- George Gee (bandleader), Chinese-American swing big-band leader
- George Gee (ice hockey) (1922–1972), Canadian professional ice hockey player
- Gordon Gee (born 1944), American academic
- Grant Gee (born 1964), British documentary and music video director
- Hector Gee (1909-1987), Australian rugby league footballer
- Henry Gee (born 1962), British paleontologist, senior editor of Nature journal
- Henry Gee (dean) (1858–1938), English churchman and academic
- Herbert Leslie Gee (1901–1977), English writer
- James Paul Gee (born 1948), researcher in psycholinguistics, discourse analysis, sociolinguistics, bilingual education, and literacy
- Jon Gee (born 1960), Australian politician
- Keith Gee, Australian rugby league footballer
- Ken Gee (1916–1989), English rugby league footballer
Maggie Gee (disambiguation), multiple people, including:
- Maggie Gee (novelist) (born 1948), English novelist
- Maggie Gee (pilot) (1923–2013), American aviator
- Maurice Gee (born 1931), New Zealand novelist
- Peter Gee (1932–2005), British-born artist active in the pop art movement of the 60s
- Prunella Gee (born 1950), English actress
- Rich Gee (1894-1968), American baseball player
- Robert Gee (1876–1960), English recipient of the Victoria Cross
- Rosko Gee, bassist with bands such as Traffic and Can
- Spoonie Gee (born 1963), American rapper
- Sue Gee (born 1947), British novelist
- Tamara Gee (born 1972), American singer-songwriter
- Terry W. Gee (1940-2014), American politician
- Thomas Gee (1815–1898), Welsh Nonconformist preacher
- Tom Gee (1900-1984), American baseball player
Gee (Girls' Generation song)
"Gee" is a song recorded by South Korean girl group Girls' Generation. The original Korean version was released as a single from their extended play of the same name on January 5, 2009. Written by Ahn Myung-won and Kim Young-deuk, "Gee" is primarily a bubblegum pop and electropop song with elements of hip hop and techno that lyrically talks about the girls' affections when they are in love. The single was a success in the group's native country, claiming the top spot on Music Bank for a record-breaking nine consecutive weeks and on Inkigayo for three weeks. It was the best-selling single of 2009 in South Korea.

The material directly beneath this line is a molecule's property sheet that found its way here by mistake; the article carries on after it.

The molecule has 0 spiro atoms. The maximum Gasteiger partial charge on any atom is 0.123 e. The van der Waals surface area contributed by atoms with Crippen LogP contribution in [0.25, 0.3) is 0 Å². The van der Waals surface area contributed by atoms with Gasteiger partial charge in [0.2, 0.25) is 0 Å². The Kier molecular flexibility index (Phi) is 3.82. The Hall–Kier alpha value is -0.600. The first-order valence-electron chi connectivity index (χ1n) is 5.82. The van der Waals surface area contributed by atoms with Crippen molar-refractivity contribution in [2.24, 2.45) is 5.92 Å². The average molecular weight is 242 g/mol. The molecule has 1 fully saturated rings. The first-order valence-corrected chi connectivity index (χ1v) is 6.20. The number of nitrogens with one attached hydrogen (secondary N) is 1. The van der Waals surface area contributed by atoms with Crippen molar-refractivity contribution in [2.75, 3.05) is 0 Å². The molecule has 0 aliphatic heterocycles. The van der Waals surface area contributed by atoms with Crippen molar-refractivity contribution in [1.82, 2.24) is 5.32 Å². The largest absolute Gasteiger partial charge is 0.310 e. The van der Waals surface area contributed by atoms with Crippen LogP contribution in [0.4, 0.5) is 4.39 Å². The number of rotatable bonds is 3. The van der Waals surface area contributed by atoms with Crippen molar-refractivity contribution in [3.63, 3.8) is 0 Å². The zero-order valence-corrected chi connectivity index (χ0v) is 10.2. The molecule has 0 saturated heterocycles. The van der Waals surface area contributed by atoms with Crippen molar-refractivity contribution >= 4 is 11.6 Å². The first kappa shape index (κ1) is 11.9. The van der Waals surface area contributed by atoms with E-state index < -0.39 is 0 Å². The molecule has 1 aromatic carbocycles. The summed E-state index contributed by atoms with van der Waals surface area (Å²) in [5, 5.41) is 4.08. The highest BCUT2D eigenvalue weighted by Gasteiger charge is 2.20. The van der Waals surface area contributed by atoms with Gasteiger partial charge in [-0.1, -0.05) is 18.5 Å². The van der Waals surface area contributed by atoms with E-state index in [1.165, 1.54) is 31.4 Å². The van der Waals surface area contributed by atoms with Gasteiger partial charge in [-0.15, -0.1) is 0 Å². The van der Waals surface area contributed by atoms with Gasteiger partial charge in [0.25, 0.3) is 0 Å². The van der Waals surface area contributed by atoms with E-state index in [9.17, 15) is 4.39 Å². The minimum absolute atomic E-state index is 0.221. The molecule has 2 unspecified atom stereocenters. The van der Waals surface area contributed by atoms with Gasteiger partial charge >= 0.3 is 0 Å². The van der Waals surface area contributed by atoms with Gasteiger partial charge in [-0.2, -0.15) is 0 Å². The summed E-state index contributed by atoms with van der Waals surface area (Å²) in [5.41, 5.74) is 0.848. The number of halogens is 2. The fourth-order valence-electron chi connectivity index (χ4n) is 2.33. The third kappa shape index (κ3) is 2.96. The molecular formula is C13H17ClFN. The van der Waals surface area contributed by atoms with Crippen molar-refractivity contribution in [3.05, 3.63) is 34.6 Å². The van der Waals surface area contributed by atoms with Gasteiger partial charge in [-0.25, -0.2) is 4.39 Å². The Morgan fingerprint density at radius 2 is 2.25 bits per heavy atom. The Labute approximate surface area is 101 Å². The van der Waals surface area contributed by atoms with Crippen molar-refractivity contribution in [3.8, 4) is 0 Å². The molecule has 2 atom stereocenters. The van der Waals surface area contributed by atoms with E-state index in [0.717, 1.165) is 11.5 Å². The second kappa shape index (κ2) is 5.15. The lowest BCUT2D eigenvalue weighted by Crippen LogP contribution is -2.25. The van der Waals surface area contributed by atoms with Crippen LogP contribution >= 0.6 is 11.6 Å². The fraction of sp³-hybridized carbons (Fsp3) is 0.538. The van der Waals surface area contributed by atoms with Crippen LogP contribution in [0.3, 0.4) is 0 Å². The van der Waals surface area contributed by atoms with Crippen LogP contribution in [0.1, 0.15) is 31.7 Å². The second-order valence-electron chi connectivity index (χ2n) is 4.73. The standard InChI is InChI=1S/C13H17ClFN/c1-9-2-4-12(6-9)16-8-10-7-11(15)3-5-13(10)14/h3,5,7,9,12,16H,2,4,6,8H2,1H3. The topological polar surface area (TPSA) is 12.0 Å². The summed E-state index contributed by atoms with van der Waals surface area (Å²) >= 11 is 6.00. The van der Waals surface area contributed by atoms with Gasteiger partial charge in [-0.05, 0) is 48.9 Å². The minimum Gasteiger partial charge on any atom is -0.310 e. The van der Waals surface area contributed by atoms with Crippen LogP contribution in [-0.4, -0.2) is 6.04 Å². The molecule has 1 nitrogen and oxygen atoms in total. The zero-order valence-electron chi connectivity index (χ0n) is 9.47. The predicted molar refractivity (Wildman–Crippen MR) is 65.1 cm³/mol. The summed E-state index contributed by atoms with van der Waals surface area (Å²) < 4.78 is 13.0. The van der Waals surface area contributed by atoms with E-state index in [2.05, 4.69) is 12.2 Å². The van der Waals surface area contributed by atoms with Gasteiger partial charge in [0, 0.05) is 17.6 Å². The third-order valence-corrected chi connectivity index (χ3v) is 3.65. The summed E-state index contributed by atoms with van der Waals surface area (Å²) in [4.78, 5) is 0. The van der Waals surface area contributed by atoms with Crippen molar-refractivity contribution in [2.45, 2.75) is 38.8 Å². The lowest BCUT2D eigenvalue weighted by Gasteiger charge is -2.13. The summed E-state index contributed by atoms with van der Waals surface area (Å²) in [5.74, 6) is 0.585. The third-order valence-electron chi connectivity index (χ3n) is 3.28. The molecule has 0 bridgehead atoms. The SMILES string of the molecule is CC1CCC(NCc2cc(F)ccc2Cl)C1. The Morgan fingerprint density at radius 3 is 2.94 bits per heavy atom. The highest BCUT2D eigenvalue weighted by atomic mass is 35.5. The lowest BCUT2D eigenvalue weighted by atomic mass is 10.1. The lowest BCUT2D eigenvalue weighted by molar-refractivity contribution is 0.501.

A Japanese version was written by Kanata Nakamura and was later released as the group's second single in Japan in October 2010 in conjunction with their foray into the Japanese music scene. The single peaked at number two on the Oricon Singles Chart and number one on the RIAJ Digital Track Chart, and received certifications from the Recording Industry Association of Japan on four bases–physical single (gold), digital download (platinum), chaku-uta (double platinum), and full-length chaku-uta (million). "Gee" has been widely recognized as a K-pop standard and considered as the leader in modern Korean bubblegum pop trends.
Etymology 1 interj. A general exclamation of surprise or frustration. Etymology 2
n. A gee-gee; a horse. vb. 1 (context often as imperative to a draft animal English) To turn in a direction away from the driver, typically to the right. 2 (context UK dialect obsolete English) To agree; to harmonize. Etymology 3
n. 1 (Latn-def en name G g) 2 (context slang English) (abbreviation of grand nodot=1 English); a thousand dollars. 3 (context physics English) (abbreviation of gravity nodot=1 English); the unit of acceleration equal to that exerted by gravity at the earth's surface. Etymology 4